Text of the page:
"Hawaii Five-O" fans get to choose their own ending
From left, "Hawaii Five-0" stars Daniel Dae Kim, Alex O'Loughlin and Scott Caan attend the 2011 CBS Upfront at The Tent at Lincoln Center on May 18, 2011, in New York. / Neilson Barnard/Getty Images
"Hawaii Five-O" fans will get to play detective -- and script writer -- when they choose the ending of an episode in real time for the first time in primetime drama history.
Monday's episode of the police procedural series will revolve around the death of an Oahu State University professor and three probable suspects: his boss, his teaching assistant or a student he busted for cheating. But, instead of having the writers choose the guilty party, fans will be able to have their say.
"We picked episode 314 because we had three very viable suspects. In order to make this work, we need multiple suspects who each had a very believable motive," executive producer Peter Lenkov told CBSNews.com in an email.
Viewers can vote in real time on CBS.com or by tweeting with the hashtags #theBoss, #theTA or #theStudent. After an almost-instantaneous tally, the most popular ending will air.
"I've always felt the most fun aspect of watching a mystery is trying to figure out whodunit," Lenkov said in a statement on CBS.com. "Now the HAWAII FIVE-0 viewers will actually get the chance to tell us who they think committed the crime and we will listen. I love that our dedicated and attentive fans will actually play a part in resolving our story."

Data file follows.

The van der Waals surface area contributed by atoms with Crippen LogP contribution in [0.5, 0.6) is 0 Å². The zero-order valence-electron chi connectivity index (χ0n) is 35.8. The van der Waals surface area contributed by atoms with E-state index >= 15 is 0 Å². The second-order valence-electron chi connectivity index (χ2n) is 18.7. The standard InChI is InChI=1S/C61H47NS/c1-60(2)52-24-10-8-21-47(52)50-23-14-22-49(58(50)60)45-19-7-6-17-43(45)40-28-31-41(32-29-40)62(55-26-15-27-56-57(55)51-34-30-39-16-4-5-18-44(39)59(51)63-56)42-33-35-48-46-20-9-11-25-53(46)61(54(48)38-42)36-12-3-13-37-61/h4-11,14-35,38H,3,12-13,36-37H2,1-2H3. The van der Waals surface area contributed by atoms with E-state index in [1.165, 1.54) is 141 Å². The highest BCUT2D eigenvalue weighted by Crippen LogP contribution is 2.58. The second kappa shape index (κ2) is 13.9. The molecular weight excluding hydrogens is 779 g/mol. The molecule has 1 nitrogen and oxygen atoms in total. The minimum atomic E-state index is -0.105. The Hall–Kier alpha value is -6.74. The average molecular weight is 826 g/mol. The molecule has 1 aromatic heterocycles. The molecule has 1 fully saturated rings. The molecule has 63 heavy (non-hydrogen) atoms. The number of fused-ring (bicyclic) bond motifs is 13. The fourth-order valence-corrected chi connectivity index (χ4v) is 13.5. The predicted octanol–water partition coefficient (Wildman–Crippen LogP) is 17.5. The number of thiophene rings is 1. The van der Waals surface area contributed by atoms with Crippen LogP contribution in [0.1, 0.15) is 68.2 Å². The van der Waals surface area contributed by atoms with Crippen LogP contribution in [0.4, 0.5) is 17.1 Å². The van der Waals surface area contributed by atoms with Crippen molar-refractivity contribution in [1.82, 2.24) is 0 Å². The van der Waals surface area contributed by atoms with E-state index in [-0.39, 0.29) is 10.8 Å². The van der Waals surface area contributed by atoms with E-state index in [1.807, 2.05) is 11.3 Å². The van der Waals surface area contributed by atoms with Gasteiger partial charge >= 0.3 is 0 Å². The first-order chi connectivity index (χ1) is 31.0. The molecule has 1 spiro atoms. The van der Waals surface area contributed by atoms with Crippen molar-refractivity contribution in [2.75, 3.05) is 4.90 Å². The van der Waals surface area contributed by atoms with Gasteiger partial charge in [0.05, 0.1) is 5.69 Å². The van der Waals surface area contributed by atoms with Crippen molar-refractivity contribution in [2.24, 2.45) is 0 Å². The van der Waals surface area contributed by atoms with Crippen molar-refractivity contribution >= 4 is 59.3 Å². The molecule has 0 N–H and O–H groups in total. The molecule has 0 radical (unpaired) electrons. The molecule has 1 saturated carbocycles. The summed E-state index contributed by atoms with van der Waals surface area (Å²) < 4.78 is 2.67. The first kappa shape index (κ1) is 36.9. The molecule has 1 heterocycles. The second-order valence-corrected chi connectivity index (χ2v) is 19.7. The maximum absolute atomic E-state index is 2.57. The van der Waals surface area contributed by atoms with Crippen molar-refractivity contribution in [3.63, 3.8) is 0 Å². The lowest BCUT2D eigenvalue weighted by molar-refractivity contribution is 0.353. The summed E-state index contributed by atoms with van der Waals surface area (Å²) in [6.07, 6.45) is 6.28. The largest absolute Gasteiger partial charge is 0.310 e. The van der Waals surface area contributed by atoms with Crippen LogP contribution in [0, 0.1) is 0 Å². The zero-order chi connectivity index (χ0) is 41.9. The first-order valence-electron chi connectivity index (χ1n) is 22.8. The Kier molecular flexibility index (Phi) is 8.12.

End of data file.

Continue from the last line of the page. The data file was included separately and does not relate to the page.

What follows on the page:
The show airs at 10 PM ET/PT, so separate voting will occur for the East/Central and Pacific time zones. This means there could be potentially be two different endings for the same episode.
After Monday's episode, all three endings will be available on CBS.com.
Lenkov told CBSNews.com that the idea behind the alternative ending episode came from Masi Oka, who plays Dr. Max Bergman in the rebooted series. However, when they brought the idea to CBS, the network said they had also been toying with the idea.
The executive producer added that depending on the success of tonight's test run, it could become something they might revisit.
"It's a great way of keeping the audience engaged, allowing them to be a part of the crime solving team," he said to CBSNews.com.
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